The caliber 400 that Oris is using in this Aquis was introduced late last year as a standalone announcement, and it certainly caught our attention in the process. The caliber 400 represents Oris’ first modern in-house automatic movement, and they are looking to take this one mainstream. Just take a look at the stat sheet: 5 days of power reserve, highly anti-magnetic, 10 year service intervals, and a 10 year warranty to top it off. Pretty impressive, I gotta say, and these are benefits that are easily understood by the average consumer, almost presented in the language of a new car. 

The name of the game in developing this movement was efficiency. A more efficient movement means less opportunity for things to go south, hence longer service intervals, and ultimately, a longer warranty period. Oris has been rather clever in how they’ve achieved this, removing or redesigning areas prone to frequent servicing. Let’s take a look at that power reserve. 

Oris movements are no strangers to long power reserves, and with the caliber 400 the 5 days advertised is supplied by twin mainsprings that deliver 85% of their energy to the escapement over the usual 70% (according to Oris). The mainsprings are operating on less torque than usual to conserve as much of the wind as possible, in turn reducing the pressure on moving parts along the gear train. Finally, the oscillating weight ditches the ball bearings in favor of a less complex slide bearing that will wind in a single direction.


Another step taken by Oris involves the use of silicone and other non-ferrous materials to minimize the adverse effects of magnetism on the movement. Again in the name of efficiency. In total, over 30 parts have been swapped for non-magnetic alloys, including a silicon escape wheel and anchor. In testing, Oris claims the movement deviated by less than 10 seconds a day after exposure to 2,250 gauss. For reference, the ISO 764 standard requires a less than 30 second deviation after exposure to 200 gauss.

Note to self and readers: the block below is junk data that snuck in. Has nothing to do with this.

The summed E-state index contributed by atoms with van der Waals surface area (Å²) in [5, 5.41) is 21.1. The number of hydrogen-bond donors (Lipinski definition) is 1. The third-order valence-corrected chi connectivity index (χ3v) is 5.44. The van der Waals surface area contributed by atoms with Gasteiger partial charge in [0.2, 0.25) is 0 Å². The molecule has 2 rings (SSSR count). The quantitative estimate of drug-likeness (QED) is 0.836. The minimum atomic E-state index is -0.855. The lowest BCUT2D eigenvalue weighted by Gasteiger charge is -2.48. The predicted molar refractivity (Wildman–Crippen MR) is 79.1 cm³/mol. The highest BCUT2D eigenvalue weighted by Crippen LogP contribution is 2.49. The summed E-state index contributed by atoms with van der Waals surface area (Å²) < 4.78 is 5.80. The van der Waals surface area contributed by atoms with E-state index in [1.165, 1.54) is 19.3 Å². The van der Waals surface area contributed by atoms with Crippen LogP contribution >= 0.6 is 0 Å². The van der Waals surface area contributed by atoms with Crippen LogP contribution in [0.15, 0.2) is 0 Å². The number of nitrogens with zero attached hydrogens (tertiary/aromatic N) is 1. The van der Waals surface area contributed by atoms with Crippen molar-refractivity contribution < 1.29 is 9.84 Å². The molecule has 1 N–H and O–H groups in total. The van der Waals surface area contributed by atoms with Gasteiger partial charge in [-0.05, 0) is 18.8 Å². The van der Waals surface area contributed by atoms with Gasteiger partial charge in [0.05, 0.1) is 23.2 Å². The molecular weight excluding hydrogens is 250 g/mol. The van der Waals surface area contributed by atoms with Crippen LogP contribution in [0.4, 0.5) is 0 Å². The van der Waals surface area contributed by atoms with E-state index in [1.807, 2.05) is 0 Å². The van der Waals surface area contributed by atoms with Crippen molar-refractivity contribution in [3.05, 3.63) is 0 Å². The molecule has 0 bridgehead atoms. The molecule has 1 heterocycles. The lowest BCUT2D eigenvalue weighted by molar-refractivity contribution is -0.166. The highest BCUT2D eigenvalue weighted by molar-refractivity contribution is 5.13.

Oris is claiming a better than chronometer spec accuracy with the caliber 400, stating a -3/+5 daily deviation. This exact claim was difficult to verify under normal use thanks to one of the quirks of this movement. While it does hack, the minute hand has a rather annoying tendency to jump around when pushing the crown in. I’d usually stop the seconds hand at 12, fire up time.gov, and sync it accordingly, but attempts to do so here proved difficult. The minute hand doesn’t always jump, and a very delicate press will do the trick from time to time, but it’s hard to predict, meaning I often just settled for ‘close enough’ when setting the time. 

That is, until I reached out to Oris for a little help, and learned that the problem is in fact me, not the watch. It’s a feature, not a bug, etc. Oris says “​​This behavior of the minute hand is normal due to the construction of cal. 400 and is also found in other established movements. It does not in any way affect the outstanding wear behavior, robustness, durability and precision of the cal. 400.” For best results in setting the time, “the minute hand remains in its position when pressing the crown, if the time setting has been carried out backwards, i.e. anticlockwise.

Armed with this knowledge, setting the watch became much easier, though I will say this is a new one for me. Other examples of movements exhibiting this behavior escape me, but if you’re aware of any I’d love to hear about them in the comment section below. 

That small (ish) issue aside, I quite like the caliber 400 in theory and in appearance. The simple, straightforward appearance of the movement suits the feel of the watch perfectly, and while I don’t particularly care for transparent casebacks on tool watches, this is a very fitting view. The flat matte texture of the plates and bridges cover much of the gears, giving off a straight business like vibe. Offering some levity are the two mainspring barrel gears peaking through, which form the ears of the Oris bear easter egg hidden in the design.



The Oris Aquis Caliber 400 Date (oh yeah, it has a date at 6 o’clock) is priced at $3,500 on steel bracelet, and $3,300 on a rubber strap, squarely undercutting the Pelagos with Tudor’s in-house MT5612 by over $1,000, and nearly $2,000 cheaper than the Omega Seamaster 300M with in-house caliber 8800 on bracelet. Factor in the 5 day power reserve and 10 year warranty and the Oris starts looking pretty attractive from a value perspective. 

Where the Tudor and the Omega are likely a far more common sight, the Aquis makes a compelling case to buck the trend. If you’re on board with the actual case of this watch, that is. Oris.

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Blake is a Wisconsin native who’s spent his professional life covering the people, products, and brands that make the watch world a little more interesting. Blake enjoys the practical elements that watches bring to everyday life, from modern Seiko to vintage Rolex. He is an avid writer and photographer with a penchant for cars, non-fiction literature, and home-built mechanical keyboards.